I was perplexed by her words. Theo Walcott is a young footballer who plays for Arsenal and England. In terms of comparison, there are very little similarities between him and I; he’s from an upper class background, I’m from a lower class background, he’s rich, I’m broke, he comes from Jamaican ancestry, I come from African ancestry, he’s from the south of England, I’m from the north of England. The list is endless. It was only when Cora encroached the topic of how conspicuous my literary drought has been, I understood.
Cora’s confidence and intelligence is an innate trait; her proclamation brought me back to the night we first met, the night where her sharp perception pierced my palpable sense of apprehension. Theo Walcott is what one calls a “confidence” player – being a young English player at a time where the country is bereft of innovative youth and therefore his financial valuation immediately doubling, big expectations are nominally placed on the twenty-two-year-old’s shoulderS. He broke onto the scene at just sixteen-years-old, however, he is often maligned with bouts of inconsistency and what some describe as a lack of technical ability. To put it in short – Theo Walcott hasn’t quite fulfilled the country’s eminent expectations. He is often the recipient of abuse from his own fans who have endured years of mediocre displays and frustrating mishaps.
Theo thrives on confidence – unlike Arsenal’s captain, Robin Van Persie, a player that is widely regarded as the best striker in the world, a buoyant Dutchman whose idiosyncratic technique is second to none, Theo doesn’t seem to have the ability or better yet, the mental capacity and physical consistency to alter the dynamics of a match within a second. Unlike his fellow forward, Theo doesn’t seem to have the dexterity to dig his heels deep when the going is tough, when his team is being pressed back by the opposition and is desperately clawing for reprieve, for a moment of magic from thirty yards.
Theo is akin to a tsunami – his ability is distilled through momentum; like the choppy, frothy waves forming into fifty-feet walls of destruction, Theo has a knack for excelling when the fans are behind him, when his team dictates the impetus of the game, when every touch he makes transforms into gold, when he has a tidal wave streaming in his wake. Theo’s fragile confidence dictates the ebb and flow of the souls of his feet; it’s something of a mental barrier, one which has brazenly distorted and oppressed what could be greater. During his flashes of brilliance, something which often occurs in games of great significance, there has always been that sense of malaise within his supporters – that sense of what could be achieved if his prowess were to be exploited with maximum effect.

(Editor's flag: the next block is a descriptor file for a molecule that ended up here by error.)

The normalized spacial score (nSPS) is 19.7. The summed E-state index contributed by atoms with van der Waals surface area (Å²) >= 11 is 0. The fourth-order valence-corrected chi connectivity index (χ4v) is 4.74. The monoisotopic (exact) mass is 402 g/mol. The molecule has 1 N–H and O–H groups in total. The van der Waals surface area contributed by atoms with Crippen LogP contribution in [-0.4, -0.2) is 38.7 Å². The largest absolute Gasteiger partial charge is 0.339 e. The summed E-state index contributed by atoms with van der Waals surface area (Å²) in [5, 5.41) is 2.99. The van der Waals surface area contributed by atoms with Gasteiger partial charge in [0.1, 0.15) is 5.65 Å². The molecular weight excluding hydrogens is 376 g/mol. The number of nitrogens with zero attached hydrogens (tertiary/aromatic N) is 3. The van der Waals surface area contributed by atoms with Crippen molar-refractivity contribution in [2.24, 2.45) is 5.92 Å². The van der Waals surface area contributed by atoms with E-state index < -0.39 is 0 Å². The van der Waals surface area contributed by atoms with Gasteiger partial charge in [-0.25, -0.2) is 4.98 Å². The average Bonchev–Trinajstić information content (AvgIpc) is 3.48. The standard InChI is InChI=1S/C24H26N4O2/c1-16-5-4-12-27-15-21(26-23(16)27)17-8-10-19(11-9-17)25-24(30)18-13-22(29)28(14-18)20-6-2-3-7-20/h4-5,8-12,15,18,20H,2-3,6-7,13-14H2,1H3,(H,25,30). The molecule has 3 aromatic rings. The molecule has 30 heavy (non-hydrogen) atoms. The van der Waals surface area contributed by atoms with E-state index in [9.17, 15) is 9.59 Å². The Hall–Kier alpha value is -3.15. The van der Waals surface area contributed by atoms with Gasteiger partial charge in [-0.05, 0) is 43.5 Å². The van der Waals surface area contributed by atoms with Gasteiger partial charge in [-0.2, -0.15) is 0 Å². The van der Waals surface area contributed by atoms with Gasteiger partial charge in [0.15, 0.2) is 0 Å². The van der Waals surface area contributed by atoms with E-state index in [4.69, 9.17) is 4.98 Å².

Cora’s comparison was apt, because as a writer and as a person, I’m Theo Walcott. I thrive on momentum – without the cycle of hissing waves writhing and crashing, I feel incompetent, powerless, inadequate. My fluctuating bouts are dictated by recent history - back at university and well into the beginning of 2011, I used to write three thousand words a day. I would be disciplined, determined and better yet, confident; on most days, I would exceed my allotted word count. The progress I made from the age of eighteen to twenty-years-one old, the consequence of three years of constant reading and writing, was considerable. I sometimes look back at the work I wrote as a fresh-faced Fresher student and I cringe – unable to comprehend that the same mind that wrote work I’m now proud of, conceived such garbage three years back.
Approaching the summer of 2011, my discipline was abruptly shattered and my determination dissipated into fragments of sporadic bursts of creativity. I wrote, but my schedules were far less frequent and far less productive. I went through months of next to zero productivity. Panic is the apt word – I’m panicking. The pressure that seems to plague Theo Walcott as he stands in front of a crowd of 60,000 watching people seems to have infiltrated me – or better yet, it seems to have exploded from a three-year slumber and like a cancerous assault, infiltrating my creativity, swathing it with its infectious grasp of negativity.
The word “progress,” something I was so proud to be synonymous with my literary lust, has become my worst enemy. Every time I fail to replicate something that once flowed seamlessly, every time I read a piece of exceptional work from an author on Booksie, it’s a constant remainder to my own inability to evolve from a Theo Walcott and into a Robin Van Persie. Cora, like many others do, tells me that I underestimate myself – that I place far too much internal pressure on myself to perform and maintain a high quality of work, that my expectations as to what I should attain and achieve act are more of a hindrance than a help. That, like with this current piece, I should just write and forget about everything else. I know she’s right – I know the various blogs I’ve read on the topic of “Writer’s Block” are true, I know the things the like of Gideon and Martine tell me can go a long way, but akin to a drug addict desperately longing to leave his tainted addiction behind, the problem isn’t knowing what to do – the problem is knowing how to do it. My problem is discarding my way of thought – my mental barrier that makes me feel that I’m not good enough, my self-persecution complex that draws comparison to those writers I strive to replicate, is destroying me from within.